A French Art Nouveau "Grenouilles" fruit wood cabinet by Emile Gallé. This carved cabinet features dragonfly, mushroom, and landscape marquetry decoration, as well as carved frog-leg feet and a pierced dragonfly design in the top gallery. The panel for the key escutcheon is cast in bronze with the complementary pattern (left and right) in carved wood. The writings and discoveries of Louis Pasteur added an entirely new class of symbols to Galle''s oeuvre. Galle wrote of Pasteur''s discoveries "we can decipher, behind the chimeric anatomies, the realities that have become manifest, submitted, cataloged, grown in test tubes." In 1892, Galle honored Pasteur for his contributions to science with a vase. The vase is decorated with all manners of mythological creatures and microorganisms. In the cabinet''s "Grenouilles" feet, the artist syncretizes the symbols of two different "currents." The morphology of the lion''s paw offers the viewer a "peaceful stream of our predilections." The lion paw with its hallowed history calls to mind the conservative values of nobility and honor. By comparison, the hind legs of the pickerel frog originate from the "fast...deep…[and] powerful" current of modernity that offers symbols free from prescribed values. In the hands of Galle''s genius, these symbols generate all manners of novel methods of furniture construction that are evident.The cabi
net features two doors opening to reveal two shelves. The left door is veneered with two dragonflies that dart amongst the pickerel rush. This American aquatic plant was popular amongst French horticulturists as a staple in ornamental fish ponds. Galle''s "Aux Grenouilles" design was the only instance in which Galle represented the pickerel rush. The Grenouille cabinet is a rare example of Galle''s use of sand shading. This eighteenth-century technique involves the submersion of veneer pieces in hot sand. This provides a subtle gradation that is visible in the outer serrated margin of the pickerel leaf and the background of the mushroom landscape. The upper right-hand drawer is decorated with a frieze of carved wood arrowheads that wraps around the cabinet''s sides. The arrowheads are furled into arabesques that echo thedragonflies in the gallery.Similar cabinet pictured in: "Art Nouveau Furniture," by Alastair Duncan, p. 74, no. 62. As well as in Emile Gallé, by Philippe Garner, p. 84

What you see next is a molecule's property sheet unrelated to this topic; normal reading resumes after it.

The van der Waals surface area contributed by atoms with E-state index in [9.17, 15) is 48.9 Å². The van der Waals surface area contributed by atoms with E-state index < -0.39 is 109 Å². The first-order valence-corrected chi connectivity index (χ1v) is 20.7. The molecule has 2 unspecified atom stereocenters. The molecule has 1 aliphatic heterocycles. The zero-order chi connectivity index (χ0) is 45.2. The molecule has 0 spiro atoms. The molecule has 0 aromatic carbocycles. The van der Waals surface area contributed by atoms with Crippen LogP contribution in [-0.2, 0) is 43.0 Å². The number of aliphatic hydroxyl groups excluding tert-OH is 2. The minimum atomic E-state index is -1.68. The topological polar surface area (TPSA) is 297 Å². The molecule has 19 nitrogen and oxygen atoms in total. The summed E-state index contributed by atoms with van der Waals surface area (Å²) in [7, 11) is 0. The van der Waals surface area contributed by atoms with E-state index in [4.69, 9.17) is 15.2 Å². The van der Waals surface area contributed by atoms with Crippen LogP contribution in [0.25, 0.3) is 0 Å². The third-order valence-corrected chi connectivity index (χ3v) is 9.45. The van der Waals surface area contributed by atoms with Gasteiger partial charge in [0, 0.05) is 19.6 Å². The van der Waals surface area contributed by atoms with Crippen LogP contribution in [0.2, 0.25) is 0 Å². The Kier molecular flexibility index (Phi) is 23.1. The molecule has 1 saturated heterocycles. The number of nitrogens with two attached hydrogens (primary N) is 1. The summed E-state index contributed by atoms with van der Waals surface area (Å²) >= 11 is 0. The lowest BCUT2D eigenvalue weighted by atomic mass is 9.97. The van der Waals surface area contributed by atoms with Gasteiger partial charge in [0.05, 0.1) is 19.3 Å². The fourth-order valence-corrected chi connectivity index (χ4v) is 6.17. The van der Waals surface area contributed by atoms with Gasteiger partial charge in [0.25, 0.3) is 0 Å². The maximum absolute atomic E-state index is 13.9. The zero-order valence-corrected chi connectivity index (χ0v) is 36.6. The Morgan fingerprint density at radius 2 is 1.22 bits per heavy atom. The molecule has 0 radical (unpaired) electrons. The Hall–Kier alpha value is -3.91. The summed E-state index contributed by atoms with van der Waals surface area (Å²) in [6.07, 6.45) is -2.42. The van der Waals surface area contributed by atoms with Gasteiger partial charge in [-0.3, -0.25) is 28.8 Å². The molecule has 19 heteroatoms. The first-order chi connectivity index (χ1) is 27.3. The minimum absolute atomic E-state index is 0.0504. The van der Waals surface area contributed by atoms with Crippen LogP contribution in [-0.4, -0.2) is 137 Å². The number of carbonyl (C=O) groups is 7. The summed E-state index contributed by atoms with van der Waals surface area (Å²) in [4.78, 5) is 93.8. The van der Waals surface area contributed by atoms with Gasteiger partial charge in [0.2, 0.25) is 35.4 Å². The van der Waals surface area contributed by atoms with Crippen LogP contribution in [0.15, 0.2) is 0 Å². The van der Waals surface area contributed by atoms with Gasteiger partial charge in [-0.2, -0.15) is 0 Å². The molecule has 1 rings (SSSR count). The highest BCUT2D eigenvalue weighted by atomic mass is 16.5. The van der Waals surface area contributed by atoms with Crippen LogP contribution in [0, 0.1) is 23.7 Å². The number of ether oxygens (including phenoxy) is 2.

A French Art Nouveau marquetry commode by Émile Gallé. With original key. The syncretic influence of Japanese art is keenly felt in Gallé''s commode. The beginning of Galle''s fascination with Japanese art can be traced back to his friendship with Hokkai Takashima (1850-1931), a fellow botanist and member of the École de Nancy. Their botanical dialogue was facilitated by the Shokobutsu mei-i, a book of Japanese names for botanical species. It is from Hokkai that Gallé gained a spiritual and symbolic understanding of nature. Along with other École de Nancy artists, Hokkai and Gallé exhibited together in the display window of René Wiener''s papeterie. The store served as the office of Wiener''s arts journal, the Nancy artiste, which regularly featured on its covers contemporary examples of Gansai (Japanese watercolor), Byobu (folding screens) from the Rinpa school, Sumi-e (ink painting), and Ukiyo-e (woodblock prints). As a show of gratitude, Hokkai bequeathed a vast art book collection to Wiener. It is from this record that we know with certainty of which Japanese artists Gallé had knowledge. One of the books in Hokkai''s collection was Hokusai''s Les cent paysages du Fuji (Fugaku hyakkei.) This 1835 expansion of Hokusai''s 36 views of Mount Fuji contained more elaborate iterations of his original compositions. The commode features two drawers and four cabriole legs.